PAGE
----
Other Chiral Catalysts

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BOC Sciences possesses advanced laboratory equipment and unique R&D expertise to support the development and manufacture of multiple chiral compounds ranging from chiral catalysts, chiral ligands, chiral auxiliaries to chiral resolution reagents. We strictly monitor our products during development and research processes to ensure our customers receive first-class services and products.


Organocatalysis connotes the use of substoichiometric quantities of organic molecules in order to fasten the rate of a reaction. It constitutes one of the major domains in asymmetric catalysis, emphasizing greener approaches to organocatalysis. Notably, plenty of asymmetric C-C bond formation reactions are often catalyzed by complex organic as well as inorganic compounds such as transitional-metal catalysts, metal-organic frameworks, etc. The steadfast use of such metal-based catalysts in organic reactions is challenging mainly due to the complexity of their synthesis and development. Additionally, these catalysts tend to have detrimental impacts on the ecosystem. In this regard, environmentally benign catalysts can improve the synthesis of various important heterocycles and natural products and tackle the aforementioned limitations.

Transition state models for understanding the origin of chiral induction in  asymmetric catalysis Fig. 1. Transition state models for understanding the origin of chiral induction in asymmetric catalysis (Acc. Chem. Res. 2016, 49(5): 1019-1028).

Chiral small molecule organocatalysts are non-metal small organic compounds which have carbon, nitrogen, hydrogen, sulfur and phosphorus. Because of their advantages such as non-toxicity, reduction in hazardous chemical waste, saving cost, time and energy, non-inert reaction conditions and easy to use, these pure compounds have attracted researcher’s attention for asymmetric version of various reactions. Ideally, organocatalysts must be stable and accessible through rather simple synthetic routes and on the other hand, these relatively small molecules need to be rapidly degraded after their use, without significant effluent generation. In many cases, useful starting materials are readily available from natural sources of organic molecules in enantiomerically pure form (the so-called chiral pool), including for example proteinogenic amino acids, which initially allowed the exponential development of organocatalysts.


The production of enantiopure compounds is crucial to the pharmaceutical, agrochemical, flavour, and fragrances industries, leading to a huge demand for chiral molecules. Since 2000, the study of chiral small molecule organocatalysts has become a hot field in asymmetric catalysis. Compared with chiral metal complex catalysts, the advantage of chiral small molecule organocatalysts is that most metal complex catalysts are sensitive to water and air, and need to be carried out under anhydrous and oxygen-free conditions. In addition, the chiral metal complex catalyst has high cost, high toxicity, and is not friendly to the environment, which often leads to excessive heavy metal content in the fields of medicine and food. Chiral small molecule organocatalysts can avoid these problems well and can also be recycled. Chiral secondary amines such as proline and its bifunctional derivatives, Jørgensen-Hayashi catalysts and MacMillan catalyst are among the most employed organocatalysts for a wide spectrum of substrates in several enantioselective reactions such as aldol, Michael, Mannich, Diels-Alder, α-oxidations and epoxidations, ene-reactions, among others.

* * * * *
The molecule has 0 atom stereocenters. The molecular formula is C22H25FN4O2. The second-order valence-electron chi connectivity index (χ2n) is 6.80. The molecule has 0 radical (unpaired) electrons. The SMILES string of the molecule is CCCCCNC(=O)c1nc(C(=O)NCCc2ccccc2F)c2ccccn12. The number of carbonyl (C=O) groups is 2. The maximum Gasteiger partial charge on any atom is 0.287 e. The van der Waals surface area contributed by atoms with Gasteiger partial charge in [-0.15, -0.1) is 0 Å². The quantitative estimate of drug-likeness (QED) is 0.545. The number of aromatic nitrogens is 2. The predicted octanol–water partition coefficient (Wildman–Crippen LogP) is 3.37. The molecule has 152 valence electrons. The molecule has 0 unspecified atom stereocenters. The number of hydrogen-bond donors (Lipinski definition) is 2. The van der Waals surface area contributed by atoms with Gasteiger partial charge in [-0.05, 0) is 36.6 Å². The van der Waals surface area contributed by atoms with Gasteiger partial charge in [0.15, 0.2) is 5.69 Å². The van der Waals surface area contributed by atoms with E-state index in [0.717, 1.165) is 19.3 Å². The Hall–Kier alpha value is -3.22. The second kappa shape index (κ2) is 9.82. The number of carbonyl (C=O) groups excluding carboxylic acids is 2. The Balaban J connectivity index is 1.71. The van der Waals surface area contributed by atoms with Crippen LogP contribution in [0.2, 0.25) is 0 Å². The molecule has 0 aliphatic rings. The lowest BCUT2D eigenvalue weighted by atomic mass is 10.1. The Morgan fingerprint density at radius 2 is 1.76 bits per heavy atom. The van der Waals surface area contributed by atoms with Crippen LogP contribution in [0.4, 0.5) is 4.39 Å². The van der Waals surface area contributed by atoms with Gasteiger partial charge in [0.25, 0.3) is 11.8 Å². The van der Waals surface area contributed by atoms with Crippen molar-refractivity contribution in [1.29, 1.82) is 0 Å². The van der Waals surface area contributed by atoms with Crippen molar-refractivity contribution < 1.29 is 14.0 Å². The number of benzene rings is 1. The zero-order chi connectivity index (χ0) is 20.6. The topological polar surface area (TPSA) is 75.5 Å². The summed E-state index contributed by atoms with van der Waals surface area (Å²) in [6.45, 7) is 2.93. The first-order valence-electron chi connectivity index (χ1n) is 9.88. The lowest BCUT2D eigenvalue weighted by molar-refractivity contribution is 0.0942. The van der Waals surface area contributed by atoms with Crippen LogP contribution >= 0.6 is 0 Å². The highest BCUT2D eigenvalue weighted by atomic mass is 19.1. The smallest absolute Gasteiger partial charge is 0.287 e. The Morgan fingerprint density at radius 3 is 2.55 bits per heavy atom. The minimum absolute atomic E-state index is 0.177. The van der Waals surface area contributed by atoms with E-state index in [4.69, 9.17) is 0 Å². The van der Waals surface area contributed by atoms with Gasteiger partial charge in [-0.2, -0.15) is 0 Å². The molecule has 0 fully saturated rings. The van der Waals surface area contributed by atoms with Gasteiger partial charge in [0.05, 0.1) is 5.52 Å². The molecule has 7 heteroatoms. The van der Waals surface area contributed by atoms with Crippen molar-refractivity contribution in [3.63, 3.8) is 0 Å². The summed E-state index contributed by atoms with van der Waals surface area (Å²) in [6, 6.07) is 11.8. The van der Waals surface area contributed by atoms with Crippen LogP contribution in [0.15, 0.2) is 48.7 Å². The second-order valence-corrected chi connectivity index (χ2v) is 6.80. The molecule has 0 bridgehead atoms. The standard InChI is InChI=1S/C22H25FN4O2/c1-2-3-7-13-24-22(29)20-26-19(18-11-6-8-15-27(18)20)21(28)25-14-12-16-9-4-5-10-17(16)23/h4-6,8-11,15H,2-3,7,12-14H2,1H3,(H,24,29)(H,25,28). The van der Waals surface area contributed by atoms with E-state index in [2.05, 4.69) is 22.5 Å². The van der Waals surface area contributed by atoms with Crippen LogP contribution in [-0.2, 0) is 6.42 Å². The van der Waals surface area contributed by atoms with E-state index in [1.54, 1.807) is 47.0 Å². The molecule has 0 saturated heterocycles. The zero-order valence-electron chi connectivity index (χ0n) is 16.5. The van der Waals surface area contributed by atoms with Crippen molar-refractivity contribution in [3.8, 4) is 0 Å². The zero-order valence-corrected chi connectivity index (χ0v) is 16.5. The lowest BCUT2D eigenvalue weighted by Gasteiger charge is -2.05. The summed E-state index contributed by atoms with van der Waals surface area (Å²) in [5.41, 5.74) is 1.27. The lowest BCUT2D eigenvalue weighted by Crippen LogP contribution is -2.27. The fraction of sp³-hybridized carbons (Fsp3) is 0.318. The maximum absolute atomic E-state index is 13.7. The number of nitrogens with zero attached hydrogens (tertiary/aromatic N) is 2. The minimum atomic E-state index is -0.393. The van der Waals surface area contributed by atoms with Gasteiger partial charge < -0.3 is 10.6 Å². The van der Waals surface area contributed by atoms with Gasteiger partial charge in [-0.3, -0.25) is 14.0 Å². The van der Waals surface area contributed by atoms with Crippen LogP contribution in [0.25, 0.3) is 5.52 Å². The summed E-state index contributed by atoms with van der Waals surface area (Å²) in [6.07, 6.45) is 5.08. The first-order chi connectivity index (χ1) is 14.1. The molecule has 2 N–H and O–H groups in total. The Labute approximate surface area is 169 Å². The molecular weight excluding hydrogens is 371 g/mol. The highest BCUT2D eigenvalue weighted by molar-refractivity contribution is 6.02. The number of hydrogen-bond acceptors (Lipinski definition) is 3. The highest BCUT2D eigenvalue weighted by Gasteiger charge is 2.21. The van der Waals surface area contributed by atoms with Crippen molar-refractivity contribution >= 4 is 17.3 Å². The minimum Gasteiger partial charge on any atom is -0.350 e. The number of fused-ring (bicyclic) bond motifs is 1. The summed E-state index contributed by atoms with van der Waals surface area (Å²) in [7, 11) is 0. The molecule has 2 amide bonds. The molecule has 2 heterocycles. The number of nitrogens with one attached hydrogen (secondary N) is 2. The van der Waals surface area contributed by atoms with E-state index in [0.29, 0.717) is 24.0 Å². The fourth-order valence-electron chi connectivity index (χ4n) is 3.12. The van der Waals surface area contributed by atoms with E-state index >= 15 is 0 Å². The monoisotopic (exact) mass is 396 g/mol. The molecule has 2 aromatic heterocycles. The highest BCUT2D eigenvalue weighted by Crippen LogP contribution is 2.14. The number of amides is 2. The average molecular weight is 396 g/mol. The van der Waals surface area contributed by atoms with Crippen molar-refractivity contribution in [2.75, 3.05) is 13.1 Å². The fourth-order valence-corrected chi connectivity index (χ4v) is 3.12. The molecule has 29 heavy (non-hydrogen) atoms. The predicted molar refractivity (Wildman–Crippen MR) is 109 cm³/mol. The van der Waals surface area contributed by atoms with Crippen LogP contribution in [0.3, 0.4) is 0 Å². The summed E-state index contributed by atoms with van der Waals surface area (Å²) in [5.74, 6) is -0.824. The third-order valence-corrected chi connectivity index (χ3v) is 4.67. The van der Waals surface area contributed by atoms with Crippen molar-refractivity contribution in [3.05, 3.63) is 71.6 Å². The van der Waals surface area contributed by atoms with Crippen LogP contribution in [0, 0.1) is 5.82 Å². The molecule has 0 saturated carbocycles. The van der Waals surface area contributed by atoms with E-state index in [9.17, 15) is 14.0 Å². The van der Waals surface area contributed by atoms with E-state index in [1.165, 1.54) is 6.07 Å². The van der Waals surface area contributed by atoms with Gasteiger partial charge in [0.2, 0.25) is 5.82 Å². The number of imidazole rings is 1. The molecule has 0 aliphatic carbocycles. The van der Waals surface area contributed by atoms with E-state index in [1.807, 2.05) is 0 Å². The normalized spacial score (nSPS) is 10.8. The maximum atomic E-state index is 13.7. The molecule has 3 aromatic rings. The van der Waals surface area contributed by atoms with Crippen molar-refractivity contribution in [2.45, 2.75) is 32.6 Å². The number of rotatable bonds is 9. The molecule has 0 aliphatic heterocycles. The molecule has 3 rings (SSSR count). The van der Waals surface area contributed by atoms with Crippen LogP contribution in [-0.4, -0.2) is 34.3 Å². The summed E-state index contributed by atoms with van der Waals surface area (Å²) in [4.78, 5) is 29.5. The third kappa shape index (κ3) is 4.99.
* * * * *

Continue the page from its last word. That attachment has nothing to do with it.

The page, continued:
1. Shankaraiah, N. et al. Stereoselective aldol and conjugate addition reactions mediated by proline-based catalysts and its analogues: a concise review. European Journal of Organic Chemistry. 2021, 37: 5288-5311.
  2. Yolacan, C. et al. New and effective proline based catalysts for asymmetric aldol reaction in water. Synthetic Communications, 2017, 47(1): 78-85.
  3. Juaristi, E. et al. Recent applications of mechanochemistry in enantioselective synthesis. Tetrahedron Letters, 2019, 60(27): 1749-1757.
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